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Greece's fires dominate political debate before early elections

Greece's fires dominate political debate before early elections

Greek Prime Minister Costas Karamanlis seemed likely to win re-election when he called early polls less than two weeks ago.
But catastrophic wildfires that began late Thursday and killed at least 64 people have left his conservatives reeling from charges of incompetence, and his government's suggestions that the fires resulted from an organized attack could easily backfire.
The fires ravaged nearly 200,000 hectares in just three days. Across the country, many continued to blaze out of control Tuesday.
Greeks, already stunned by deadly forest fires in June and July, have been infuriated by the deaths and destruction, and the fires are already dominating the political debate before the elections on Sept. 16.
The polls will be "the elections of rage," Athens daily To Vima said in a front-page headline.
The government, which declared a nationwide state of emergency Saturday, has announced a series of financial and material benefits and aid for those affected by the fires, and all bureaucratic procedures were waived in order to make it easy for help to reach those who need it quickly.
"It is at times like these that a society must show its solidarity," Karamanlis said Tuesday. "At this time, all Greeks must be united."
But many have blamed the government for disorganization and failing to respond quickly enough.
"Unfortunately, the government of Mr. Karamanlis has disappointed the Greek people. It has been woefully unable to deal with the major issue of the fires all summer," main opposition socialist leader George Papandreou said. "Unfortunately, it didn't even manage to save people's lives, their property and their homes."
The government's repeated suggestions over the past few days that the fires were the result of an organized plan of arson _ potentially carried out by some ill-defined group with a nefarious objective _ have also led to confusion and anger.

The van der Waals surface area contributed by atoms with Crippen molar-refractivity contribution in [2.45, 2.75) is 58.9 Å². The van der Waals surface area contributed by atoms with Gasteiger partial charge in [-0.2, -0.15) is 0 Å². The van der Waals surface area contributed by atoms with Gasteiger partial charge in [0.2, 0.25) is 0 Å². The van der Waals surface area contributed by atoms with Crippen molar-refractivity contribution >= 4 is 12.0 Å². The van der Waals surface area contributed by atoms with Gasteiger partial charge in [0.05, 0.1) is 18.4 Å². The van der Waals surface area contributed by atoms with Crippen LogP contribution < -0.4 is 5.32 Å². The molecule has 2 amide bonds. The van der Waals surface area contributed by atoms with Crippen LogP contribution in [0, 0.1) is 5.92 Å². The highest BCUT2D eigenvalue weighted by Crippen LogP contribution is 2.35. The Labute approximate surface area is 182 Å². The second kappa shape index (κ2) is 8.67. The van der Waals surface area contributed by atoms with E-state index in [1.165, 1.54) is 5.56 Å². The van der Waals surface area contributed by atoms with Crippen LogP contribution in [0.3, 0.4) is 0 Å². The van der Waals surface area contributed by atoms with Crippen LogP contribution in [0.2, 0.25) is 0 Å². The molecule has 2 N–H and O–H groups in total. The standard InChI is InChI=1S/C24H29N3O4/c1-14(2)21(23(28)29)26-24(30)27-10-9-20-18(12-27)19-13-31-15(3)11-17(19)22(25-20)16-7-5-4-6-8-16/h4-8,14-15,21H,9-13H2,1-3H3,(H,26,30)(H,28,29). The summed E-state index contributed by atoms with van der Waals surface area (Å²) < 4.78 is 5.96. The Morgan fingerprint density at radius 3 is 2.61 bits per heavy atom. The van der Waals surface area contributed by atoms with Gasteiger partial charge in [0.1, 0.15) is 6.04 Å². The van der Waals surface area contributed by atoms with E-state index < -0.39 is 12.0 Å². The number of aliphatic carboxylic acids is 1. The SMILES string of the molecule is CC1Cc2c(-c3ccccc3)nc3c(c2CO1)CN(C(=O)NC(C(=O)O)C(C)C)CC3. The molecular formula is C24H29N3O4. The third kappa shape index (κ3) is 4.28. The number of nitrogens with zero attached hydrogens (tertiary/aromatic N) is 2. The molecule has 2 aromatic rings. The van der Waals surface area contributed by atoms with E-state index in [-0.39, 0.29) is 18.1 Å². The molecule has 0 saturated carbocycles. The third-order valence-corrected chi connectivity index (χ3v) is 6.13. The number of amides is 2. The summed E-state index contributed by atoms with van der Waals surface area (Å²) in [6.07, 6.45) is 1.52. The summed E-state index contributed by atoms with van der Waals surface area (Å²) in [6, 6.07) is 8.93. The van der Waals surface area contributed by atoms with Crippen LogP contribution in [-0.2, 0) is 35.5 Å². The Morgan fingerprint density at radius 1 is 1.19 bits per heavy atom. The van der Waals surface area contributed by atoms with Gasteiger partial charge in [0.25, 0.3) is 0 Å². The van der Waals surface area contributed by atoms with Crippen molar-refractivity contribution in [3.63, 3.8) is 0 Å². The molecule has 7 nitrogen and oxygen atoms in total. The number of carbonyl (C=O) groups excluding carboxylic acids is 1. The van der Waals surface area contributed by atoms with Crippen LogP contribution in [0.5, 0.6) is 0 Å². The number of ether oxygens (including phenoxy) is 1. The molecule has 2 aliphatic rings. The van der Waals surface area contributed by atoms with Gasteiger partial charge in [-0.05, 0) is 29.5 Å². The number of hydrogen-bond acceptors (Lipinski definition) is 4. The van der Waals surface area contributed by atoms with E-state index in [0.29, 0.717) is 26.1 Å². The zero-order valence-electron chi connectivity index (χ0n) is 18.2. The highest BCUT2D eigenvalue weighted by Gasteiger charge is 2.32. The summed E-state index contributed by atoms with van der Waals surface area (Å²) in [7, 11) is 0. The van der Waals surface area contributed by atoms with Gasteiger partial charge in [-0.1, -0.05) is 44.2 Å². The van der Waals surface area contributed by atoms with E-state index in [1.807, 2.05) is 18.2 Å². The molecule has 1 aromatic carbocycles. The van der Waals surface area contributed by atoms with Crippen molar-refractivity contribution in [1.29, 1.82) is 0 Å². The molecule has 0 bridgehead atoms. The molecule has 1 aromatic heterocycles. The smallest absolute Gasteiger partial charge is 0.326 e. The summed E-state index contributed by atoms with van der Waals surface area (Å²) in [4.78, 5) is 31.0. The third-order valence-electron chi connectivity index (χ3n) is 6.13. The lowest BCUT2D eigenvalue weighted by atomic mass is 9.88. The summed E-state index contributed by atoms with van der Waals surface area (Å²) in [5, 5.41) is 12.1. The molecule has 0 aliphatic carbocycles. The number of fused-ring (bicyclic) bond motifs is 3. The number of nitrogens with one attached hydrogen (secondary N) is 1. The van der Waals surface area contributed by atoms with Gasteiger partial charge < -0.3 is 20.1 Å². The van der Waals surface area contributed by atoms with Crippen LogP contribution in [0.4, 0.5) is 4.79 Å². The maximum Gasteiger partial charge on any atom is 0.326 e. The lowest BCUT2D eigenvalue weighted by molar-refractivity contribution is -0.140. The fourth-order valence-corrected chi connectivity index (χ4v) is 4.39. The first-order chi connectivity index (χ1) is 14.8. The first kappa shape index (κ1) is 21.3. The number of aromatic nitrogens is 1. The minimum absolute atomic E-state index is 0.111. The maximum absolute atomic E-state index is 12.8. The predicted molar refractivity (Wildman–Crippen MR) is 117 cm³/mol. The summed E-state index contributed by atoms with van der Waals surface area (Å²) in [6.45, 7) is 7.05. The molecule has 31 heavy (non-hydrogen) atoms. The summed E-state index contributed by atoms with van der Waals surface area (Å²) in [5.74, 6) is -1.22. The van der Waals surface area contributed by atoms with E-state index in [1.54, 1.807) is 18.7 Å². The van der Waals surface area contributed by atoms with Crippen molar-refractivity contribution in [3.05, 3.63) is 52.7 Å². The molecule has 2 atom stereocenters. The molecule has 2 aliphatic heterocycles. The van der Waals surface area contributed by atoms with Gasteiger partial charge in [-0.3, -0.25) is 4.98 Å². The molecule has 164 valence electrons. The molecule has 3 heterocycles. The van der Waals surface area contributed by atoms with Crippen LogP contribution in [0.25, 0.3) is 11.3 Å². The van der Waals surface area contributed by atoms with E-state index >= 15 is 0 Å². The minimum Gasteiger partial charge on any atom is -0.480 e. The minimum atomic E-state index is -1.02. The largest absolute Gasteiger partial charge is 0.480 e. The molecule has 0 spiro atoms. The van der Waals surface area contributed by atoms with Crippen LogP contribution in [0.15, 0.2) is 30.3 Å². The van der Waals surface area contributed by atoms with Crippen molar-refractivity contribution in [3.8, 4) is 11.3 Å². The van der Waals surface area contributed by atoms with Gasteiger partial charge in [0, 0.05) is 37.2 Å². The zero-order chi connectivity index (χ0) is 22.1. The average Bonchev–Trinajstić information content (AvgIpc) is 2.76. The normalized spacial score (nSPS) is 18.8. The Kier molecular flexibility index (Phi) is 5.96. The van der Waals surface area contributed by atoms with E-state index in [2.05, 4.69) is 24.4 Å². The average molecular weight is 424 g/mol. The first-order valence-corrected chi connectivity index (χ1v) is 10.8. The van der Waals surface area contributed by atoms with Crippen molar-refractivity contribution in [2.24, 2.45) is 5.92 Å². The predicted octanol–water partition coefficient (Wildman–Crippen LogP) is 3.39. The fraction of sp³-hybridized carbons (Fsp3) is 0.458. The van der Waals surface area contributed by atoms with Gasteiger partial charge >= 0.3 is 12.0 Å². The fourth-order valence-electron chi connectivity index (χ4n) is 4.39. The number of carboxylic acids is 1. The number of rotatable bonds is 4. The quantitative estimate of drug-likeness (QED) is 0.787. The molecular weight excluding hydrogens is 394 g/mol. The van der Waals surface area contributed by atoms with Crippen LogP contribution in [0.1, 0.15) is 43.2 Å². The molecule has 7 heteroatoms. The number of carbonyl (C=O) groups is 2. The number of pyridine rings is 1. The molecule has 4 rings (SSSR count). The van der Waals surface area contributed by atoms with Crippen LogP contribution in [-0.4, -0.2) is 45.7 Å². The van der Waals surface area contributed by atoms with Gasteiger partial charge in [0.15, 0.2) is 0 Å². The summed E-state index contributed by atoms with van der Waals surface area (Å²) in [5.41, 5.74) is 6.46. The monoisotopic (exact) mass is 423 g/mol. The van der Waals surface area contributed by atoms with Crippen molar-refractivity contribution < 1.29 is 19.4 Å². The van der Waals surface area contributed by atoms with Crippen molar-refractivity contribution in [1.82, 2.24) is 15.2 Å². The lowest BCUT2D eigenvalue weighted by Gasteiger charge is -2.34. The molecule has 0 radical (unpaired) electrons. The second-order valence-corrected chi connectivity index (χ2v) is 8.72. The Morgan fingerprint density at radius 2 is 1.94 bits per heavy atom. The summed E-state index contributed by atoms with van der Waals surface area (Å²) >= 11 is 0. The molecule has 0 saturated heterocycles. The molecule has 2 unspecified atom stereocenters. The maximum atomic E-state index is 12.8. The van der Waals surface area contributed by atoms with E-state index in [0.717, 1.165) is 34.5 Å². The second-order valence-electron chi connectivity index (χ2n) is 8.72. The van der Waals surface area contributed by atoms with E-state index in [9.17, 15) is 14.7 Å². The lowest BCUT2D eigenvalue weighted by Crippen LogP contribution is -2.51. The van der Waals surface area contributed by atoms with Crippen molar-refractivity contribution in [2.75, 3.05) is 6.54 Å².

Public Order Minister Vyron Polydoras implied on Sunday that a deliberate plan was in motion.
"We can say that this truly constitutes an asymmetric threat," he said _ but did not clarify what he meant. He said the Secret Service and anti-terrorism squad had joined police in investigating the blazes.
"We have indications (arsonists were involved), witness testimonies and finds which require investigation," he said.
Karamanlis himself has implied arson is to blame, saying on Saturday it could not be coincidence that so many fires broke out simultaneously in so many areas.
Papandreou accused the prime minister of scare-mongering while Greece burned.
The government "is dealing with and fabricating theories about terrorist conspiracies. The result is that the country is vilified, democratic institutions are undermined, the Greek people are terrorized," he said. Greece "cannot endure a government supported by fear, insecurity, division, fanaticism, that creates chaos."
Yiannis Ragoussis, socialist party spokesman, accused the government of "trying to create a Sept. 11 type of climate" by implying Greece was facing a terrorist threat.
"It is in fact communications strategy for Sept. 16," election day, he said.
In an indirect barb at political parties' exchange of insults and blame, President Karolos Papoulias called on Greeks to show "maturity."
"It is a national tragedy. We all know this and it is the duty of all of us in these times to show maturity, to face this tragedy," Papoulias said.


Updated : 2020-12-03 03:50 GMT+08:00